Have no fear, friends. With a little planning and some stress-savvy tricks up your sleeve you can handle all the craziness U of T may throw at you like a well-seasoned pro. If this is your first time at the university rodeo of stress, here are some Madeline tested stress relievers that may help you through midterm season once you add your own personal twist. 

  1. I hang out with my kitty. Yes, it’s true. If you followed last week’s blog about my bad week, you will know I have been wanting a kitten for a while now and I was surprised by my lovely boyfriend and his sister with a little baby cat for my 19th birthday. (She even likes to study with me, which is appreciated this time of year.)

    Little kitten, staring over a book - "helping" with homework.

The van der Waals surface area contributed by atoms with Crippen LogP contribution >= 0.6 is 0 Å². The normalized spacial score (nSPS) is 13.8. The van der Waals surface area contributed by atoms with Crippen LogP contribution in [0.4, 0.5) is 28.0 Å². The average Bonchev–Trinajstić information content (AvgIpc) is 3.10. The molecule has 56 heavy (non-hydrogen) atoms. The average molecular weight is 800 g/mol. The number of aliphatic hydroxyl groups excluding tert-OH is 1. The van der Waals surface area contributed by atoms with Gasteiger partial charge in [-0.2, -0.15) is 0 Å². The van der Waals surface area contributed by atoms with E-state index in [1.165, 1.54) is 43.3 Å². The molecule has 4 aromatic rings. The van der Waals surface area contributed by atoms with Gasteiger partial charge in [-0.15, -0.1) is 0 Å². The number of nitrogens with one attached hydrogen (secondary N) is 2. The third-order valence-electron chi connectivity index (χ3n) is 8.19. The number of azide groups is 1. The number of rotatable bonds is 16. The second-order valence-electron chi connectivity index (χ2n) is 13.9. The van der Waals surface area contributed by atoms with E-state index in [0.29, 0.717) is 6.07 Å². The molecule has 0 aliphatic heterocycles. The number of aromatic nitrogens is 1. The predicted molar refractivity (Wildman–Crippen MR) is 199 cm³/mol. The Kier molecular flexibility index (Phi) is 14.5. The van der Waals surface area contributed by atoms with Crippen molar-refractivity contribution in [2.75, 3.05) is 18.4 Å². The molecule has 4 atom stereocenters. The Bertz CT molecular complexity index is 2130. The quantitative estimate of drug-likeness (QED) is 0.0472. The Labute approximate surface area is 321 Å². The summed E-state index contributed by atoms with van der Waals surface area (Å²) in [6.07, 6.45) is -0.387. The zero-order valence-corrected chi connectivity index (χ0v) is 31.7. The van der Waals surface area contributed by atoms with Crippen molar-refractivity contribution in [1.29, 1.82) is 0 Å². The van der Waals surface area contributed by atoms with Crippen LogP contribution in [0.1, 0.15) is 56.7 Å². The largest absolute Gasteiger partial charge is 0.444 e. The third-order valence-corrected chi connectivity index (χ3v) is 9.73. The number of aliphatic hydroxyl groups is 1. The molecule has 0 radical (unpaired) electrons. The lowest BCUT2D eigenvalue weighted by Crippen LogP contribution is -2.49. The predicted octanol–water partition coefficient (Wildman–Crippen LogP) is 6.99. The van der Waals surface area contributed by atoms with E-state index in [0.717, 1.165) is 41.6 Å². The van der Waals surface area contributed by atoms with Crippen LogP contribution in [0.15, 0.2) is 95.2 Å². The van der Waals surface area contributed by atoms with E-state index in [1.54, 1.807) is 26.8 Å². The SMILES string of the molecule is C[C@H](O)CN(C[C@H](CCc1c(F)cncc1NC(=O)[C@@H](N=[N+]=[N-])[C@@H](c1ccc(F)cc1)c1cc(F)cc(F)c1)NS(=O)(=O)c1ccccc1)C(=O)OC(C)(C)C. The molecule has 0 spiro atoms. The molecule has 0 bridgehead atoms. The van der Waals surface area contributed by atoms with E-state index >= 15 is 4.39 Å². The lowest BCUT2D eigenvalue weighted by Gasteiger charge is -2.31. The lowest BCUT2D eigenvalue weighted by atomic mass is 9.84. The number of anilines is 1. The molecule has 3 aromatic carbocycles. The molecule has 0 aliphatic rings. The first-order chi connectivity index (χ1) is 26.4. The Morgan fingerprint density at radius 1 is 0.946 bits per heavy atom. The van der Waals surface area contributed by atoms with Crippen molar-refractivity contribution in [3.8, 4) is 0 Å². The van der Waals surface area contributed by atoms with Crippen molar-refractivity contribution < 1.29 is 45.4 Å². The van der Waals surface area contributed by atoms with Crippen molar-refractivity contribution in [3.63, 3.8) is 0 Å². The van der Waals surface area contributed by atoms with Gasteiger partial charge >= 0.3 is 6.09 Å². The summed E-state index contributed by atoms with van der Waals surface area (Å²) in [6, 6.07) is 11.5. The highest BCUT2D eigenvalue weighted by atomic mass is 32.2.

This my birthday kitten, Poppy. AKA my fuzzy study buddy.

  2. I make myself tea. I like having a water bottle with me while I’m at school but I also love tea in the morning while I wait for my bus/streetcar. To combat this dilemma, I use a glass water bottle with a sock to keep my hands from getting burnt, which I can later use as a water bottle! #TeaSolutions. Sidenote: Staying hydrated is a really good way to stay alert and ward off stress-related headaches throughout your day!

    Madeline holding a glass bottle full of tea. She uses a sock as a tea cozy.

    Tea in a sock; it’s somewhere in between uber-hipster mason jar and regular old thermos.

  3. I talk to my best friend. Nothing makes me feel better when I’m down than ranting to my BFF about our problems, which generally include lack of sleep, being too poor to go to Sonic Boom (again) or inordinate amounts of weekend readings.